Although he stated he lost confidence in his ability and Team Principal Franz Tost showing support, Daniil has to perform this year otherwise his Formula One career could come to an abrupt end.
With Renault power once again, can Toro Rosso improve further in 2017?
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2016 saw Carlos Sainz Jr. record more top ten finishes the he did in his debut season, achieving a career best finish of sixth on three occasions.
Although the signs of showcasing further improvement are evident, the problem for Carlos is when is becomes ready for a top seat, where will he go?
Ricciardo and Verstappen will be at Red Bull until at least the end of 2018, whilst competition for a seat with Ferrari or Mercedes looked quite strong, leaving the risk of being overlooked.
There is isn’t any doubt over his talent, but if doesn’t improve soon enough, Carlos risks being left behind.
Haas-Ferrari: Romain Grosjean (8) and Kevin Magnussen (20)
Not many people could’ve predicted the great start the American based team had in Formula One, including Haas themselves.
Although their progress was hampered by a range of technical issues, 29 points is a respectable return and the team will be focused on building on this foundation to propel themselves amongst the midfield battles on track.
Romain Grosjean had mixed fortunes last year. When the car was working, he was to maximise its potential and fight for points; when it wasn’t, every thing seemed to go wrong.
For Grosjean, he has to help the team avoid second year syndrome, something which halted the progress of numerous teams in the past if he wants to considered for the Ferrari when a vacancy eventually appears.
Moving to a new team was a big risk and thus far, it has paid dividends. There is still work to be done, but the Frenchman seems to be on the right track to achieving his ultimate goal.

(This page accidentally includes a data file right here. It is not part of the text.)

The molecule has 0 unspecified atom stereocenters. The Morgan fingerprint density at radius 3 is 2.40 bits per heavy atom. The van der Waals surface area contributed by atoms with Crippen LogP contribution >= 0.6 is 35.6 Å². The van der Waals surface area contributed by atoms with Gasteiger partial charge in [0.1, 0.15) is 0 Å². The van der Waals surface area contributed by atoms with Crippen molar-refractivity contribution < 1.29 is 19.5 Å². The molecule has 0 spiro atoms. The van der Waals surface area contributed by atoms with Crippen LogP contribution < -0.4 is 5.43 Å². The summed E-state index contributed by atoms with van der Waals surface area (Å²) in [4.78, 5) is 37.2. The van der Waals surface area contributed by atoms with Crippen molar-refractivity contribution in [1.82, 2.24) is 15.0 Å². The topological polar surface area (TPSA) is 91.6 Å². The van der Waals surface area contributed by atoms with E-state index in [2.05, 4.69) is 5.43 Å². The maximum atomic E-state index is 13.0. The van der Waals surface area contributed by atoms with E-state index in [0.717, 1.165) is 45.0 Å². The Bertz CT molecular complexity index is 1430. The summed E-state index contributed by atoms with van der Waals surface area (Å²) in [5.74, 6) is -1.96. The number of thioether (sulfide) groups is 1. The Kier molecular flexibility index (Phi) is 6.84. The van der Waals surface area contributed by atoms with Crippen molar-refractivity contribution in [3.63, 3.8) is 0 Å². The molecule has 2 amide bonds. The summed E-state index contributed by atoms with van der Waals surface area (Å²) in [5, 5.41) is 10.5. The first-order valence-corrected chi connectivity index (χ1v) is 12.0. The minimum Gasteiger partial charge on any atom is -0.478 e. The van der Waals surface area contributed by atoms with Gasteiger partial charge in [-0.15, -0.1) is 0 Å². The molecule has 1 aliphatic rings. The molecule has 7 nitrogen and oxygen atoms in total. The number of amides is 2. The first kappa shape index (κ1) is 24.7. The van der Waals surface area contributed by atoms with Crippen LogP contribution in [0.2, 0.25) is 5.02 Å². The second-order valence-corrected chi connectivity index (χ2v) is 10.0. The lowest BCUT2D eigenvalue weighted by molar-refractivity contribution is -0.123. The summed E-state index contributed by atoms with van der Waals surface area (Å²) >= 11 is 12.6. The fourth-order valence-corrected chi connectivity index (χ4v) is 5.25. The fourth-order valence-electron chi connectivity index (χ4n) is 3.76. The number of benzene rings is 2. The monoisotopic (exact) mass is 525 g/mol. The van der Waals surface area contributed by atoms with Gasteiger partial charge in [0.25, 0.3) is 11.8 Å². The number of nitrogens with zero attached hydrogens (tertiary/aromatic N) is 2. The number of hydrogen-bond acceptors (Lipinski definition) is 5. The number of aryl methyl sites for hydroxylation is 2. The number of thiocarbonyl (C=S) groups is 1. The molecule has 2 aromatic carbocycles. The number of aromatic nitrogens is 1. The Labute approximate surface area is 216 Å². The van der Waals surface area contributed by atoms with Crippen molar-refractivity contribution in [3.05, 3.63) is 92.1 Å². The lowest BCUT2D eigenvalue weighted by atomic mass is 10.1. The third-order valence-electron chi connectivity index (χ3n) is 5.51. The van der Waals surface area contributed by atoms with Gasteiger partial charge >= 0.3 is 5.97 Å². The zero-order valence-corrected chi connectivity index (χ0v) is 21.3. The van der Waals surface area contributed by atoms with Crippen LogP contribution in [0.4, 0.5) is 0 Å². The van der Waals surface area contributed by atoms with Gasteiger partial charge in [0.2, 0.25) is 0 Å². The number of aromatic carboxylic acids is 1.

Although he outscored his teammate last year, Magnussen’s inconsistency and complacency saw he left Renault after one season, receiving criticism from management in the process, and join Haas.
After an impressive first season, Haas will be aiming to keep up with the midfield teams and overcome their technical issues
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For 2017, Kevin’s objective will be to match his teamate’s pace and finish in the top ten. If he could replicate the performances he achieved for McLaren in 2014, then Romain will have a challenge on his hands.
Renault Sport F1 Team: Nico Hulkenberg (27) and Joylon Palmer (30)
From the outset, Renault knew 2016 was going to be difficult. The former world champions only scored eight points all season, with only Sauber (two) and Manor (one) behind.
The team are going through a process of reshuffling team personnel and their own expectations aren’t too high, as the team look to slowly rebuild towards the front.
Nico Hulkenberg is a well respected driver. He achieved pole position in his debut season for Williams in 2010 and won the Le Mans 24 hour race.
Yet somewhere, a driver who was once linked with a move to Ferrari, hasn’t finished on the podium. In fact, during his three years at Force India, all of their podium finishes were delivered by Sergio Perez.
Nico’s move to Renault has to have been made on the basis that they’ll be challenging near the front soon. His career is starting to get to the stage where its make or break. Time is running out.
How will Renault fair this season?
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After a slow start, Joylon Palmer eventually managed to finish in the points at Malaysia. Looking back at his results in the junior categories, it shows he needs a season to get settled before can show what he is made of.
It is clear the team are fans of Joylon, who’ll be looking to help Renault progress and climb up the field.
Sauber-Ferrari: Marcus Ericsson (9) and Pascal Wehrlein (94)*
2016 was a nightmare for the Swiss team as Felipe Nasr’s ninth place finish in Brazil saved them from the foot of the Constructors’ table.
2017 doesn’t look any better from them however, as they’ll be using a year old Ferrari power unit.
Furthermore, its been rumored that Sauber are already beginning to focus on their 2018.
Based off this information alone, Sauber will be very fortunate to score points this year.
Marcus Ericsson didn’t look come close to scoring any points for the majority of last season, his best finish being 11th in Mexico.
How will Sauber be able to survive in 2017?
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Sauber’s survival has ensured the Swede stays in Formula One for the forseeable future. If he wants this to continue, he’ll have to maximise the cars potential and hope a couple high attritional take place this year.
Pascal Wehrlein made Formula One fans take notice when he drove his Manor to tenth place in Austria. Like Ocon, he was in the points in Brazil for a while before fading.
For him to end with the team that is struggling will not do any favours. Unless he can repeat his performances from last year, then the young German will be confined to the tail end of the grid.
*At time of press, Pascal Wehrlein was still recovering from the injuries he sustained at the Race of Champions